Recommended Age, Grade, and Reading Levels
- Age: 16 to 18
- Grade: 11 to 12
The Saddle Hurts, Too is an excavation through the grit and grime of guilt and shame that seeps in from personal and intergenerational histories. Navigating the rugged and wild terrain of worlds both inside and outside of us, past and present, this collection defines new ways of understanding, relating and belonging. It invokes intimacy—with self, with nature, and with others—challenging us to reconsider our responsibility to ourselves, to nature, and to one another. A hybrid text of essays and poetry, this collection explores the edges and moods of what stands in the way of belonging and what hides beneath anger and shame. It pokes at the darkness, watches it ooze glitter. Even something that helps carry us and offers us support— a saddle, for instance— can be uncomfortable, painful even, excruciating. With this burden, Breezy writes towards joy, belonging, safety and healing. In effect, Breezy reveals an experiment in thinking that attempts to break free from isolation and bind one unconditionally to unions of ritual and kinship.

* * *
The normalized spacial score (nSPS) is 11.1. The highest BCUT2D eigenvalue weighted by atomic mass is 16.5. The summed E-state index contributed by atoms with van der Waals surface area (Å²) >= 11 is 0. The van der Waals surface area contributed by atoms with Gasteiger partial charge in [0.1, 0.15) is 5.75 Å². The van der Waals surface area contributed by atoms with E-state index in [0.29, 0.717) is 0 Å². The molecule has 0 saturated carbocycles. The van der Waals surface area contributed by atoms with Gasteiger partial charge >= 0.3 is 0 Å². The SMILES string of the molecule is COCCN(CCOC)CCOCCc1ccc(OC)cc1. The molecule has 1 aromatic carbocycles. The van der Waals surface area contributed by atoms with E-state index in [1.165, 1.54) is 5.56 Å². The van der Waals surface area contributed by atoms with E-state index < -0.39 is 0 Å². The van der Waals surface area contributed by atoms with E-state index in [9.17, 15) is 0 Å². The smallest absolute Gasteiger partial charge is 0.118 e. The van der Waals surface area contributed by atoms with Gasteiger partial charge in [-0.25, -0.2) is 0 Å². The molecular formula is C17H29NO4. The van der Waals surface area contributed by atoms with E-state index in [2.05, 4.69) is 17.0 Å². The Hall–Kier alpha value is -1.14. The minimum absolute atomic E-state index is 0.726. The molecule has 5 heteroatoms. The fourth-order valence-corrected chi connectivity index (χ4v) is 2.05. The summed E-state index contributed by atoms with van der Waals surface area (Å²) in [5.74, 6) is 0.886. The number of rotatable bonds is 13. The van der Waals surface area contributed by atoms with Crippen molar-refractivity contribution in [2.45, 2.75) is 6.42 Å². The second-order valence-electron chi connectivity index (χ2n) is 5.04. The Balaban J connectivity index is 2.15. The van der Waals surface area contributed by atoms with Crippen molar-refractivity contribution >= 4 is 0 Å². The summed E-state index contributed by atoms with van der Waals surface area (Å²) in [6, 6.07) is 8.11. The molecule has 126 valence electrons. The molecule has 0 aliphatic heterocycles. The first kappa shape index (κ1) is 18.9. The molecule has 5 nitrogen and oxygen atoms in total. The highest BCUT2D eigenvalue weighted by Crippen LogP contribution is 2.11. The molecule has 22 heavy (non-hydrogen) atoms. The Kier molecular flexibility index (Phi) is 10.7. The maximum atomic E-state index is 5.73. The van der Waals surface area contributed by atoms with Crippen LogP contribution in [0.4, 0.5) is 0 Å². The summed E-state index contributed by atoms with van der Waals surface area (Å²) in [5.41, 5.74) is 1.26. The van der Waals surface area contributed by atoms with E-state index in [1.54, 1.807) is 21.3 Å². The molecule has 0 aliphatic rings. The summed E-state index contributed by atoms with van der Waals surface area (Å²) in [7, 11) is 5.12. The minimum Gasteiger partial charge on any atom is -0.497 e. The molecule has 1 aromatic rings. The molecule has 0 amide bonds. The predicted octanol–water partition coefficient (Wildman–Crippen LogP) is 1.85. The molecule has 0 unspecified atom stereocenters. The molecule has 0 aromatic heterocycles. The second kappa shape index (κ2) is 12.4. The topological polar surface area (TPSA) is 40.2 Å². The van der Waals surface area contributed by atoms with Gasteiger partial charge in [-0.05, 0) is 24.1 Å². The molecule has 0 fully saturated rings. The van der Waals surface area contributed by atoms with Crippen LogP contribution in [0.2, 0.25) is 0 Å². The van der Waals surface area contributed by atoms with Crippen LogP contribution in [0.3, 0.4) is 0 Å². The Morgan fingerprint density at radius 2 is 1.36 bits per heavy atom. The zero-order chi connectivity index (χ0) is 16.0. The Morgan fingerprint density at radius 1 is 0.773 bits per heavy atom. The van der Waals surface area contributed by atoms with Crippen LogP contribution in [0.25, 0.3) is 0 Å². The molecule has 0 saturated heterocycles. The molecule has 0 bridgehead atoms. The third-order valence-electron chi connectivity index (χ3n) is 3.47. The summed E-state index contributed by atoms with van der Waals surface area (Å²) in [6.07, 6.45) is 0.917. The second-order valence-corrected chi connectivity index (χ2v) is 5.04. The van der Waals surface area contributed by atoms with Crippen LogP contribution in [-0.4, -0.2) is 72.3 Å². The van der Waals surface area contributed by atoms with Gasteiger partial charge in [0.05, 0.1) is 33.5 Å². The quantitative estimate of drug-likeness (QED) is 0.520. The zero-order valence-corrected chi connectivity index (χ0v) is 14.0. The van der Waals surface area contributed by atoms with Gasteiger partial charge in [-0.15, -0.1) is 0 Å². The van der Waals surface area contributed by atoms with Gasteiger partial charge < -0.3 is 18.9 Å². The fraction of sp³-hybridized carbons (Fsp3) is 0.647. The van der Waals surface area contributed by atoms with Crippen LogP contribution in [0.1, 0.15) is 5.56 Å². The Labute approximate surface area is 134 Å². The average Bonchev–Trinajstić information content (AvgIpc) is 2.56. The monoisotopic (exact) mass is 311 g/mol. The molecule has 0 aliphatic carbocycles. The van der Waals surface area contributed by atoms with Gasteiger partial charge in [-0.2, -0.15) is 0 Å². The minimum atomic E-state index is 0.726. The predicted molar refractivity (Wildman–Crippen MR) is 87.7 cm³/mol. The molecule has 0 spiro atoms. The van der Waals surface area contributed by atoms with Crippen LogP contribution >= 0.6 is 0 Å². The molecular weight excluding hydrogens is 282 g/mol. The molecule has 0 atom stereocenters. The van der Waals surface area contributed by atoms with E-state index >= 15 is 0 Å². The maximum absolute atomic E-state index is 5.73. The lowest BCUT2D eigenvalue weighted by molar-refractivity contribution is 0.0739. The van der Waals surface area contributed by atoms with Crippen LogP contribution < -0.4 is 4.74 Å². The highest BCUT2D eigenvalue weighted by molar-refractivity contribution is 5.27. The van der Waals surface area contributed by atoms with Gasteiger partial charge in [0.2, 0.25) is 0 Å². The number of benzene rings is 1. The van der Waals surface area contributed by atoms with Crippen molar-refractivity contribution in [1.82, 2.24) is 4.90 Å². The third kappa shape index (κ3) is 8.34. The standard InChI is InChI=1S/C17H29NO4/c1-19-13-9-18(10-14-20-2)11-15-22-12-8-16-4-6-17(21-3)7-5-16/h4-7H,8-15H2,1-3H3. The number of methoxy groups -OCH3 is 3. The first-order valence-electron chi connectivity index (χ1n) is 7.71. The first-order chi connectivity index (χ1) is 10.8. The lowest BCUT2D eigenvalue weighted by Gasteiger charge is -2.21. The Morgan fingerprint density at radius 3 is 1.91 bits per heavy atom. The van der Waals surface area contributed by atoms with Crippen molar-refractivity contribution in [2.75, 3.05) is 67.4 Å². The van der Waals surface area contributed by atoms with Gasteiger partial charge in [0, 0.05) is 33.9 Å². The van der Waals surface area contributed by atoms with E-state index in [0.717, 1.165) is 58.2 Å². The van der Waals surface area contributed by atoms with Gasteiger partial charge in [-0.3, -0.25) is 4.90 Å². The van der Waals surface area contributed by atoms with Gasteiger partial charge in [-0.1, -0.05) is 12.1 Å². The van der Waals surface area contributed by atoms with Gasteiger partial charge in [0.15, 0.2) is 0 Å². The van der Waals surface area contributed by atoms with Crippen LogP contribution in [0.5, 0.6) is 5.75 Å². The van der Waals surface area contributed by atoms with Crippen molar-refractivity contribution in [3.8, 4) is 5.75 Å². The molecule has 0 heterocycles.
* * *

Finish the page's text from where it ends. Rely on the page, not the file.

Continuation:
About the author
Breezy is a queer Métis/settler writer, artist and art educator. Breezy holds an M.Ed from the Harvard Graduate School of Education focused on trauma-informed teaching practices. She has worked with creative violence prevention, restorative justice and arts-based enrichment programming in schools. She currently works as an educational consultant, helping others connect, heal, find joy and grow through making.
Excerpt: The Saddle Hurts, Too (by (author) Breezy)